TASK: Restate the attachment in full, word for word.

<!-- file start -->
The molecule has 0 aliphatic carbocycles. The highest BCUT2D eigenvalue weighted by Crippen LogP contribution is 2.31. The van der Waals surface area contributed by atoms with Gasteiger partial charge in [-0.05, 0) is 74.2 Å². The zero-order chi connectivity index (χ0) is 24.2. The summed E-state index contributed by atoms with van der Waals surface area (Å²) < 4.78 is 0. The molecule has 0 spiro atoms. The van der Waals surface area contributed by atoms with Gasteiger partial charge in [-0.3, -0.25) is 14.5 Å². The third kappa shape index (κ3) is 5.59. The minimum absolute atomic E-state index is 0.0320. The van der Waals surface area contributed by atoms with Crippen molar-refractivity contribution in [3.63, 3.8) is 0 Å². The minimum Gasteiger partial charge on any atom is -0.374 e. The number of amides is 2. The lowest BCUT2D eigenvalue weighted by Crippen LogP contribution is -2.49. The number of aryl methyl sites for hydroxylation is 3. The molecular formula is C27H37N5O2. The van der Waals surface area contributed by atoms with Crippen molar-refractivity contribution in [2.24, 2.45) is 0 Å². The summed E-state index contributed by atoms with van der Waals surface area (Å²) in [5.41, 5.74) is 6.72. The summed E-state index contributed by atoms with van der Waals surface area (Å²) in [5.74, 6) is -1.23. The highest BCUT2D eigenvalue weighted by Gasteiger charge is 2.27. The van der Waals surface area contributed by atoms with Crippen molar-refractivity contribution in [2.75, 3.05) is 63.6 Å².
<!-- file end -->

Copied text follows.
The molecule has 0 aliphatic carbocycles. The highest BCUT2D eigenvalue weighted by Crippen LogP contribution is 2.31. The van der Waals surface area contributed by atoms with Gasteiger partial charge in [-0.05, 0) is 74.2 Å². The zero-order chi connectivity index (χ0) is 24.2. The summed E-state index contributed by atoms with van der Waals surface area (Å²) < 4.78 is 0. The molecule has 0 spiro atoms. The van der Waals surface area contributed by atoms with Gasteiger partial charge in [-0.3, -0.25) is 14.5 Å². The third kappa shape index (κ3) is 5.59. The minimum absolute atomic E-state index is 0.0320. The van der Waals surface area contributed by atoms with Crippen molar-refractivity contribution in [3.63, 3.8) is 0 Å². The minimum Gasteiger partial charge on any atom is -0.374 e. The number of amides is 2. The lowest BCUT2D eigenvalue weighted by Crippen LogP contribution is -2.49. The number of aryl methyl sites for hydroxylation is 3. The molecular formula is C27H37N5O2. The van der Waals surface area contributed by atoms with Crippen molar-refractivity contribution in [2.24, 2.45) is 0 Å². The summed E-state index contributed by atoms with van der Waals surface area (Å²) in [5.41, 5.74) is 6.72. The summed E-state index contributed by atoms with van der Waals surface area (Å²) in [5.74, 6) is -1.23. The highest BCUT2D eigenvalue weighted by Gasteiger charge is 2.27. The van der Waals surface area contributed by atoms with Crippen molar-refractivity contribution in [2.75, 3.05) is 63.6 Å².